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Views And Reviews Acute Perspective

David Oliver: Vaccination sceptics are immune to debate

BMJ 2019; 365 doi: (Published 22 May 2019) Cite this as: BMJ 2019;365:l2244

Rapid Response:

Vaccination guidelines and the ever-increasing 'vaccine load' - a response to David Oliver

David Oliver, as well as systematic reviews, you suggest to me that " guidelines, professional bodies and acknowledged content expertise" are useful to go to for medical field investigations:

In my investigation of vaccination policy and practice over the past ten years or so I have been influenced by vaccination guidelines issued by the World Small Animal Veterinary Association.[1] These are guidelines for the vaccination of dogs and cats, but I suggest they contain information which is also relevant to consider for human vaccination.*

The WSAVA guidelines for the vaccination of dogs and cats were originally formulated to address the problem of over-use of vaccine products in companion animals. For example it was, and often still is, common practice to vaccinate dogs every year with modified live virus (MLV) vaccines for parvovirus, distemper virus and adenovirus (the equivalent would be people having a live MMR every year). Other vaccines were/are also given every year, e.g. aluminium-adjuvanted vaccines for bordetella bronchiseptica (often called 'kennel cough').

The current WSAVA guidelines state "we should aim to reduce the 'vaccine load' on individual animals in order to minimise the potential for adverse reactions to vaccine products and reduce the time and financial burden on clients and veterinarians of unjustified veterinary medical procedures".

It's interesting that while vaccination guidelines for dogs and cats are recommending "we should aim to reduce the 'vaccine load' on individual animals in order to minimise the potential for adverse reactions to vaccine products...", vaccination of humans is going through the roof, with an ever-increasing 'vaccine load' being imposed. A startling number of vaccine products and revaccinations are given to children now, see for example:
- NHS vaccination schedule:
- Australian National Immunisation Program Schedule:

Who exactly is influencing the ever-increasing vaccination schedules, i.e. the increasing 'vaccine load? As Allan Cunningham suggests in his recent rapid response, is the "Vaccine Industrial Complex" in charge?[2]

Do we have any objective and independent specialists in the area of infectious diseases and immunology considering the current and long-term impact of this increasing vaccine load?

Returning to the WSAVA dog and cat vaccination guidelines again, the authors of these guidelines also recognise "there is gross under-reporting of vaccine-associated adverse events, because of the passive nature of reporting schemes, which impedes knowledge of the ongoing safety of these products". The situation is the same in human vaccination. For example, the Therapeutic Goods Administration, the regulator of medical products in Australia, acknowledges that "adverse event reports from consumers and health professionals to the TGA are voluntary, so there is under-reporting by these groups of adverse events related to therapeutic goods in Australia. This is the same around the world".[3]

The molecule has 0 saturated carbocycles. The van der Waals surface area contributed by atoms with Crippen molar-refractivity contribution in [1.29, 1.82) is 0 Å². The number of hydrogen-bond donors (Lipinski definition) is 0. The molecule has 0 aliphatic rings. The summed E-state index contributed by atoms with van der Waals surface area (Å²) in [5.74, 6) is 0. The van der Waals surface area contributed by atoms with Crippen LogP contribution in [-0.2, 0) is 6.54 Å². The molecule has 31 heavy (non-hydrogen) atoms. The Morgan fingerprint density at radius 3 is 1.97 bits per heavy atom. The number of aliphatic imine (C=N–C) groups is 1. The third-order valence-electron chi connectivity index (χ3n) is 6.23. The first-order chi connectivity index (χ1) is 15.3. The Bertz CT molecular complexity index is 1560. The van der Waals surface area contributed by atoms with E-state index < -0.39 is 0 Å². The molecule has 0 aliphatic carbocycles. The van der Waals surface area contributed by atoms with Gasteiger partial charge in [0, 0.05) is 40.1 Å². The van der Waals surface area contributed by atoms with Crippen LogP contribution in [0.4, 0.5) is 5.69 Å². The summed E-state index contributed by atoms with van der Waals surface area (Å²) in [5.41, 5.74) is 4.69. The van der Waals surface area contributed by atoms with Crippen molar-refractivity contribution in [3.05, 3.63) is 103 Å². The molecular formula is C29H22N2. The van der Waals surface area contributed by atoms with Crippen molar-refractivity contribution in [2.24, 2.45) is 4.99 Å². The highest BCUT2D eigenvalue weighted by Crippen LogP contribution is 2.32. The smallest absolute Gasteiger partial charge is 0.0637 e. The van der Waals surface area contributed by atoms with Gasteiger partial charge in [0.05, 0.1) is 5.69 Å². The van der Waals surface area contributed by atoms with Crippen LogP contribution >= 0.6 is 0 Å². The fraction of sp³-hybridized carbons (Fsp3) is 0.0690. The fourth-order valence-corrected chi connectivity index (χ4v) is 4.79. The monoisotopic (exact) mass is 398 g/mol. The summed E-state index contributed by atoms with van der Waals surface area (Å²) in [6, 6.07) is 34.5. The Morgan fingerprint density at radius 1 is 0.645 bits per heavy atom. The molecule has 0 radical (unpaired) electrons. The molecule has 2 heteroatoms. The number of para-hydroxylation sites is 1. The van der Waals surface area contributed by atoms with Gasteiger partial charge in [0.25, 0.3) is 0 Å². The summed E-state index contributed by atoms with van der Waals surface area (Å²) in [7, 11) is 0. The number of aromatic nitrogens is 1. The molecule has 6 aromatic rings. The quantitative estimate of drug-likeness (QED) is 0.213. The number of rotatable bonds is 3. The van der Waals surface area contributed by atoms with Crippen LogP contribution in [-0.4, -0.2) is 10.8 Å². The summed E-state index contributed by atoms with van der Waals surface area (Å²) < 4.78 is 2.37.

David Oliver, there is much that is unknown about vaccination and immunisation, this is a global experiment underway.

Currently we are awash with an army of shrill 'experts' in the medical establishment and the media who appear to be determined to defend 'vaccination' at all costs, and stifle dissent. This is wrong. Serious problems are emerging with the use of vaccine products, e.g. early waning of maternally derived measles antibodies in babies born to vaccinated mothers, as I have tried to raise previously in rapid responses on your article, see:

The early waning of measles MDA is a huge red flag, is anybody in 'authority' thinking about the implications, including for other vaccine products?

*Caveat: The WSAVA dog and cat vaccination guidelines are sponsored by a vaccine manufacturer (originally Intervet Schering Plough, more recently MSD Animal Health). Guidelines sponsored by industry are compromised, and in my opinion the WSAVA guidelines still contain ambiguous information in regards to dog and cat vaccination. However, they remain useful for this discussion.

1. Guidelines for the Vaccination of Dogs and Cats, compiled by the Vaccination Guidelines Group (VGG) of the World Small Animal Veterinary Association (WSAVA). Journal of Small Animal Practice. Vol. 57. January 2016: These guidelines were first published in 2007. The Journal of Small Animal Practice is the journal of the British Small Animal Veterinary Association and also the scientific journal of the World Small Animal Veterinary Association.
2. Standard media outlets are dominated by vaccine officialdom:
3. About the DAEN - Medicines:

Competing interests: No competing interests

03 June 2019
Elizabeth M Hart
Independent citizen investigating conflicts of interest in vaccination policy and the over-use of vaccine products
Adelaide, Australia